Could domestic politics shake the US–Japan alliance?

US President Barack Obama and Japanese Prime Minister Shinzo Abe at the Nuclear Security Summit. (Photo: AAP)

Author: Pandu Utama Manggala, National Graduate Institute for Policy Studies

Signed in 1951, the US–Japan Security Treaty and the alliance it established have endured for over six decades and continue to play an instrumental role in shaping the regional security order. But with Republican presidential nominee frontrunner Donald Trump’s ‘America first’ isolationist foreign policy views gaining traction in the United States, concerns are mounting over the future of the alliance.

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Six Challenges for US–Japan Cooperation in Asia

Japanese Prime Minister Shinzo Abe and US President Barack Obama hold talks on the sidelines of the Asia-Pacific Economic Cooperation forum summit in Manila on 19 November 2015. (Photo: AAP).

Author: Hitoshi Tanaka, JCIE

In 2016, the regional order in East Asia will continue to be characterised by a sense of instability. A key question as 2016 progresses will be: how best to focus US–Japan cooperation to address both the challenges and opportunities that accompany the rise of China? There are six thorny issues that carry the potential to undermine US–Japan cooperation. Close, careful US–Japan consultation and cooperation is required to ensure that these issues do not create a wedge in the alliance. Read more…

Proactive diplomacy for peace under Japan’s new security legislation

Japanese Prime Minister Shinzo Abe aboard the Escort vessel Kurama of the Maritime Self-Defense Force attends a Naval review ceremony in Sagami Bay off Kanagawa Prefecture on 18 October 2015. (Photo: AAP).

Author: Hitoshi Tanaka, JCIE

International scrutiny of Japan’s foreign policy direction and defence policy posture has been particularly intense in recent months. Prime Minister Shinzo Abe’s 14 August statement on the 70th anniversary of the end of World War II, and security legislation passed on 19 September, have brought renewed attention to the topic. Read more…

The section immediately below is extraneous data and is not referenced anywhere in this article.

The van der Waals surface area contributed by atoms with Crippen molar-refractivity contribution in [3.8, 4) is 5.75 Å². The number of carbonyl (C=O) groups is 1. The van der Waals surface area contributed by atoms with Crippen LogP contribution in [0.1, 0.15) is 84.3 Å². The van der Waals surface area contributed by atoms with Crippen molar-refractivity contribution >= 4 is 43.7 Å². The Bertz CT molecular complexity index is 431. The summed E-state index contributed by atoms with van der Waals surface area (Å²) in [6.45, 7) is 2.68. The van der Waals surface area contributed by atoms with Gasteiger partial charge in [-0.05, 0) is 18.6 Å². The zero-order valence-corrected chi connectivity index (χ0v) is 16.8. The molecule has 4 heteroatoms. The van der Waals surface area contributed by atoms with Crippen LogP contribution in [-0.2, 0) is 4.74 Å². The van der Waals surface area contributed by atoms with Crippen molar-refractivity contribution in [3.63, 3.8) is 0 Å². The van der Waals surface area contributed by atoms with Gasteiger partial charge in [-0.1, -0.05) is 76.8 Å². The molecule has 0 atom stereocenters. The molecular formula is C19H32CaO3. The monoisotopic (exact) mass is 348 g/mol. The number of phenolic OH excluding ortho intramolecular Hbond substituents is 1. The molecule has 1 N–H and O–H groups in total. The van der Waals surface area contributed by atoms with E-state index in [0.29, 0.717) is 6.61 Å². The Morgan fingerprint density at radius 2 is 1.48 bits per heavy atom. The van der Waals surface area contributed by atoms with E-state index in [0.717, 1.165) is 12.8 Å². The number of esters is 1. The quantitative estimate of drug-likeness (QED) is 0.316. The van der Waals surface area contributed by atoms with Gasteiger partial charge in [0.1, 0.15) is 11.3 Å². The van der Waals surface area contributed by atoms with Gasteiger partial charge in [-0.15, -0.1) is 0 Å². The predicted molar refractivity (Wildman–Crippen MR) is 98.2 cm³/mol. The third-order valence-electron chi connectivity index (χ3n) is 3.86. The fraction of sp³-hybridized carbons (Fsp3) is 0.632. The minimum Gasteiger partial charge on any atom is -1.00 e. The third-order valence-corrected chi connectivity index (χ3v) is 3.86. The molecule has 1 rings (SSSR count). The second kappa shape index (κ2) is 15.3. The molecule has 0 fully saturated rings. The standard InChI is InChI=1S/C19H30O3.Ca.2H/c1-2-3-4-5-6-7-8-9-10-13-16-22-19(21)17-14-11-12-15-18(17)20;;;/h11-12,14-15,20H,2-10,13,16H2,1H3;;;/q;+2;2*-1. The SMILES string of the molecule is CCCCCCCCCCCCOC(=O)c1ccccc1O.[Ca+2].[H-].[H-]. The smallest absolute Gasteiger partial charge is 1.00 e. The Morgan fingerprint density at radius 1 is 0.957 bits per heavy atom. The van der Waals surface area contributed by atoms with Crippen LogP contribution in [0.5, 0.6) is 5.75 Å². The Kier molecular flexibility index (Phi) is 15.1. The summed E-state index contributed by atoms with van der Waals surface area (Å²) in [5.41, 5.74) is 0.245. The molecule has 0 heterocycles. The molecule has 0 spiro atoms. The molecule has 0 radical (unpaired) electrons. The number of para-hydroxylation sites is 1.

Abe’s new security legislation doubles-down on the US alliance

Japanese Prime Minister Shinzo Abe waits for a vote of opposition-submitted no-confidence motion against his cabinet at the lower house of the parliament in Tokyo, 18 September 2015. (Photo: AAP)

Author: Sourabh Gupta, Samuels International

In the wee hours of the morning yesterday, Japan’s ruling Liberal Democratic Party (LDP)–Komeito coalition muscled a suite of security-related bills through the upper house of the Diet. The bills, now certain to become law, fundamentally re-draw the legal parameters of security cooperation in which the Self-Defense Forces (SDF) may now engage. Read more…

Will regional tensions shift the deadlock on Okinawa’s military bases?

The Okinawa prefectural assembly adopts a resolution on 19 August 2015, calling for the consolidation and scaling down of US military bases. (Photo: AAP).

Authors: H.D.P. Envall and Kerri Ng, ANU

Japanese Prime Minister Shinzo Abe may be close to achieving one long-pursued goal, the relocation of the controversial Futenma airbase in Okinawa. This has been a perpetual sore in the US‒Japan alliance. But recent international trends may be reshaping Okinawa’s base politics and pushing the two allies closer to carrying out the Futenma relocation. Read more…

The next step for the US-Japan alliance

Japan Ground Self Defense Forces' type 92 anti-landmine missile firing while 74 tanks stand by during an exercise at the Higashi-Fuji training ground in Gotemba, some 100 kilometres west of Tokyo. (Photo: AAP).

Author: Hitoshi Tanaka, JCIE

US-Japan relations gained momentum with Prime Minister Shinzo Abe’s US visit in late April. Abe’s historic speech to a joint sitting of the Congress was well received. The two countries also announced the first revision of the US-Japan Defense Cooperation Guidelines since 1997, based on the understanding that the Japan Self-Defense Force (SDF) will take on a larger role and US-Japan security cooperation will be expanded. Read more…

What to expect from the new US–Japan Defense Guidelines

Ships from the US Navy and the Japan Maritime Self-Defense Force, including the George Washington Strike Group, steam together after the conclusion of exercise Keen Sword, a biennial exercise between Japan and the US, 16 November 2012. (Photo: US Pacific Fleet/Flickr).

Author: Ken Jimbo, Keio University

When the current Guidelines for US–Japan Defense Cooperation were released in 1997, the core strategic impulse of Washington and Tokyo was to deal with potential armed contingencies in Northeast Asia, namely regarding the Korean peninsula and Taiwan. As the US Asia strategy emphasised deterrence of and response to these contingencies, Japan reconfigured its alliance strategy from predominantly territorial defence to proactive cooperation with the US in ‘situations in areas surrounding Japan’. Read more…